Digital Signage For Special Education Needs

Oct 7, 2016 | Digital Signage, Education

Lee Gannon

Lee Gannon

Digital signage for special education needs (SEN) helps to provide the first class support all pupils deserve – inside and outside of the classroom.

Display Engaging Content

Today children have an increasingly short attention span. Teachers and school administrators have to compete with more distractions than ever thanks to the omnipresent smart phone. For children with special education needs, maintaining concentration is even more difficult. Interactive whiteboards in the classroom have been hugely successful in increasing pupil engagement. Syllabuses once taught purely through a textbook are now delivered with video, interactive diagrams and games. Why can’t the same principle be applied to communicating with pupils elsewhere?
Digital signage around schools offers a new channel of engaging content. Posters and notices long ignored can now be digitised and brought to life. The school play can be advertised with a video trailer and the school concert with audio.

Assistive Technology

The introduction of ‘assistive technology’ in the classroom has improved the education of special needs children around the world no end. Supportive devices range from audio players to writing supports and calculators. Too few schools, however, have considered the possibilities of assistive technology outside of the classroom. It’s a great shame because there are many other areas of school life that special needs children could see equally improved.
Keeping up with a busy schedule of classes – not to mention finding your way to the right rooms (especially at the start of term) – is a challenge faced by all school children alike. For many children with special needs, this challenge is even tougher. Installing digital signage screens around your school makes this experience less stressful. When used to display class time-tables, screens help students get organised and plan their day. In addition to providing the location of their next class, a more sophisticated signage solution would be able to offer directions, perhaps through a touch screen interface.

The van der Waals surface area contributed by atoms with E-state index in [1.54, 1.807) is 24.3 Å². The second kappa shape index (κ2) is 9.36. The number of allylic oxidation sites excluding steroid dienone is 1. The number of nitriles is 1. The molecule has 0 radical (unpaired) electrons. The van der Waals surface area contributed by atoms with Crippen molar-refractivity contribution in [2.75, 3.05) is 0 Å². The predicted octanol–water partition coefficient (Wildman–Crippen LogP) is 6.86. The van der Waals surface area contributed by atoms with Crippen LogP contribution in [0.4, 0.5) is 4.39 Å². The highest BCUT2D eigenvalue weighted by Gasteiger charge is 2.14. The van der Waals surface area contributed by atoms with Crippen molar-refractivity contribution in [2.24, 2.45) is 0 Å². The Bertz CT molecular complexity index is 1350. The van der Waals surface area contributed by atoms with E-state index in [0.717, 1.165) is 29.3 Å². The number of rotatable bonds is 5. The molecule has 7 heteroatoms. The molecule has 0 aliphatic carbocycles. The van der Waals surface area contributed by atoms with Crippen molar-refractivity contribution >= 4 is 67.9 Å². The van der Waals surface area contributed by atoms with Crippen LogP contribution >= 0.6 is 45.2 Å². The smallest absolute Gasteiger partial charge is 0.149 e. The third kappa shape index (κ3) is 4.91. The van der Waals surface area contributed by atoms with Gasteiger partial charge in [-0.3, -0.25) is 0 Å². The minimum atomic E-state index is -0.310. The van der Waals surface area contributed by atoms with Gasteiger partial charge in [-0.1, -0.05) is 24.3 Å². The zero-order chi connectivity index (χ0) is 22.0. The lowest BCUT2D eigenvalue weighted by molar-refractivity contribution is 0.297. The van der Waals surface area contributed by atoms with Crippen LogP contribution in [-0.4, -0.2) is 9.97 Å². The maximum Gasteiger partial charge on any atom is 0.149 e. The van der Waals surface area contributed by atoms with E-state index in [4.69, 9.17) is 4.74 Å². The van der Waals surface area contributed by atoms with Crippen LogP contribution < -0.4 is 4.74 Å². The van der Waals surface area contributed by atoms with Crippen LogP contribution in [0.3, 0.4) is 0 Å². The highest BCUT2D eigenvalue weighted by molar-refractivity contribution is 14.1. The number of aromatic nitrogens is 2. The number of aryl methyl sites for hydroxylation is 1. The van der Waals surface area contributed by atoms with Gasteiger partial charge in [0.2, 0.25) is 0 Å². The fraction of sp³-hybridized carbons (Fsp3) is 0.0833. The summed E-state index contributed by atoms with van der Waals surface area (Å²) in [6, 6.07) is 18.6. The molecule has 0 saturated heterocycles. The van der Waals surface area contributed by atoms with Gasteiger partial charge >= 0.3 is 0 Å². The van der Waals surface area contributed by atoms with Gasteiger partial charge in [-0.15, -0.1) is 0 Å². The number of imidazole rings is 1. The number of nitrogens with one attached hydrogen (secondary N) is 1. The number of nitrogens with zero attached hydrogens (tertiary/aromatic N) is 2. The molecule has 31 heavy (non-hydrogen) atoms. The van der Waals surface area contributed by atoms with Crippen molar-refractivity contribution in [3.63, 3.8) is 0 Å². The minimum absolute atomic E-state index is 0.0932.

Kinaesthetic Learning

Many students are kinaesthetic learners. They process information best, not out of a textbook or from the teacher’s mouth, but when doing things. When they are allowed to get hands-on and personally involved in their learning. Touch screen displays, for example the use of an iPad in the classroom, have proven highly effective in this environment. The gamification of learning has been well publicised. Digital signage offers new possibilities for this outside of the classroom. Children might not be allowed to use iPads around the school (particularly if they’re school property) but a digital screen fixed to a wall is easier to control. Educational games can be offered for children to play in their breaks and free periods.
Digital signage is even more tailored to visual learners. Perhaps one of the most effective educational tools is the ‘how to’ video. There are videos on the internet covering anything from ‘how to tie a tie’ to ‘how to bake a cake’. Digital screens allow children to learn in this way – independent of their teacher. Digital signage for special education needs also invaluably supports sign language. Too often schools with one or two deaf children fail to cater for their needs when it comes to basic things like showing videos in their reception or hallways.

Digital signage for special education needs ensures that all pupils are catered for.

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